Lauren Gledhill is the new head of Reference and Adult Services at Cheshire Public Library, following the retirement of Bill Basel last July. Many of you may already know Lauren from the children’s department, where she’s been CPL librarian for several years, keeping watch over much of the children’s media selections. If you haven’t met Lauren before, come on downstairs to the Reference Department and get to know her!
Lauren got her Library Degree from the Dominican University in Chicago, a big change from the rural Pennsylvania area she grew up in. Cheshire certainly falls between the two!
Children’s Librarian to Reference Librarian is a big change. What does she prefer to read? Lauren likes horror, graphic novels, and non-fiction science. Her favorite book as a child was Ferdinand the Bull. If you haven’t read it, Ferdinand is a sweet classic children’s story from 1936 about a bull who prefers to smell flowers rather than fight in the bullring – and not surprisingly was banned as subversive by both Hitler and Francisco Franco! Today, Lauren’s favorite author is Barbara Kingsolver. Her favorite movie? She loves Spirited Away, the animated feature by noted Japanese director Hayao Miyazaki. Given the chance, she much prefers to listen to audiobooks over print. (Did you know that audiobooks alone make up almost 10% of Cheshire’s offerings?).
Librarians often get the chance to meet world-famous authors at book expos and conventions. Two authors Lauren would love to meet are Neil Gaiman, the multi-award winning author of tales such as Sandman and Coraline, as well as Hugo-award winning author Ursula Vernon, who also writes under the pen name T. Kingfisher. (I hate to mention it, Lauren, but Neil was a guest at Noreast Con 4 the year I went. If I remember right, he emceed the Costume Call.)
Lauren promises to bring new and exciting ideas to the Adult Services Department, so stay tuned and keep checking back to see what’s up!
The editors of AudioFile Magazine have released their selections for Best Audiobooks of 2017. AudioFile is a publication that reviews and recommends audiobooks, taking into account all the things that make an audiobook enjoyable: a great story, of course, but also the skillful pacing, structure, and narration that make them worth listening to. (Full disclosure: I am a reviewer for AudioFile, mainly for romance books, and I have received free audiobooks from them to provide honest reviews). I have perused the dozens of audiobooks selected as “best”, and winnowed them down to three favorites in six categories, click on the titles to read more about each one. Consider this a jumping off point, audiophiles!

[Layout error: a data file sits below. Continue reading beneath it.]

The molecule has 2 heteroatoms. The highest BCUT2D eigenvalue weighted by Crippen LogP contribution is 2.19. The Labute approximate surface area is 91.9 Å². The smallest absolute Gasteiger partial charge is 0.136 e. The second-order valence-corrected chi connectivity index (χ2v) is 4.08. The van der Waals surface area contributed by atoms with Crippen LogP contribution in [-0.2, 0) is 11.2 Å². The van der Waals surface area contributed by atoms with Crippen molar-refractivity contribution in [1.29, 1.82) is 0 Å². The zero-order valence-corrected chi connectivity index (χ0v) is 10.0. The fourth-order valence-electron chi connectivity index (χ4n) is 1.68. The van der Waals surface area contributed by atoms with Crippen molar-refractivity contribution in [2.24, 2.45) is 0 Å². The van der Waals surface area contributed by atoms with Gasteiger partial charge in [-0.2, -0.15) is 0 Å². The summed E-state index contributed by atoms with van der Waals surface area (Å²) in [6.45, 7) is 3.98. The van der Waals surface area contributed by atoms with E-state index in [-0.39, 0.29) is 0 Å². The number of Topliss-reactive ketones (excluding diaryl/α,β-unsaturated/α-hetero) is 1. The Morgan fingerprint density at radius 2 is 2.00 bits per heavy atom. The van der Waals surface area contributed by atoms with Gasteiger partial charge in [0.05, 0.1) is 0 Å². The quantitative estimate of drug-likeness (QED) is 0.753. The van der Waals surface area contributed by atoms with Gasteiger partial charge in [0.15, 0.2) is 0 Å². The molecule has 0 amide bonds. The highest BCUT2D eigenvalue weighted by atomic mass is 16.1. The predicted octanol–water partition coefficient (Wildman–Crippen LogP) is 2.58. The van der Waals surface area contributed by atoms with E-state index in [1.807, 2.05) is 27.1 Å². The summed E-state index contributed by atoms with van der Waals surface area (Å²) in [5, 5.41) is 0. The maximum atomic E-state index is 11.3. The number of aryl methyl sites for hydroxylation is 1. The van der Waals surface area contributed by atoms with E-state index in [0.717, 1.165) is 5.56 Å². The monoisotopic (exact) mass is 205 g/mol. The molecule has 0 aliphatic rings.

Beartown by Frederik Backman, read by Marin Ireland.
Lincoln in the Bardo by George Saunders, read by Nick Offerman, David Sedaris and George Saunders, with a full cast that includes Carrie Brownstein, Don Cheadle, Kat Dennings, Lena Dunham, Bill Hader, Miranda July, Mary Karr, Keegan-Michael Key, Julianne Moore, Megan Mullally, Mike O’Brien, Susan Sarandon, Ben Stiller, Jeffrey Tambor, Jeff Tweedy, Bradley Whitford, Patrick Wilson, and Rainn Wilson.
The Sleeper and the Spindle by Neil Gaiman is a unique twist on the Sleeping Beauty story. Sleeping Beauty and the people in her castle have been asleep for years. However, this sleeping sickness seems to be spreading. First, the nearby villages fall asleep, then the villages near them, and so on. Soon, the entire kingdom is asleep, and it’s up to three dwarfs and the queen of the neighboring kingdom to figure out how to put an end to the curse.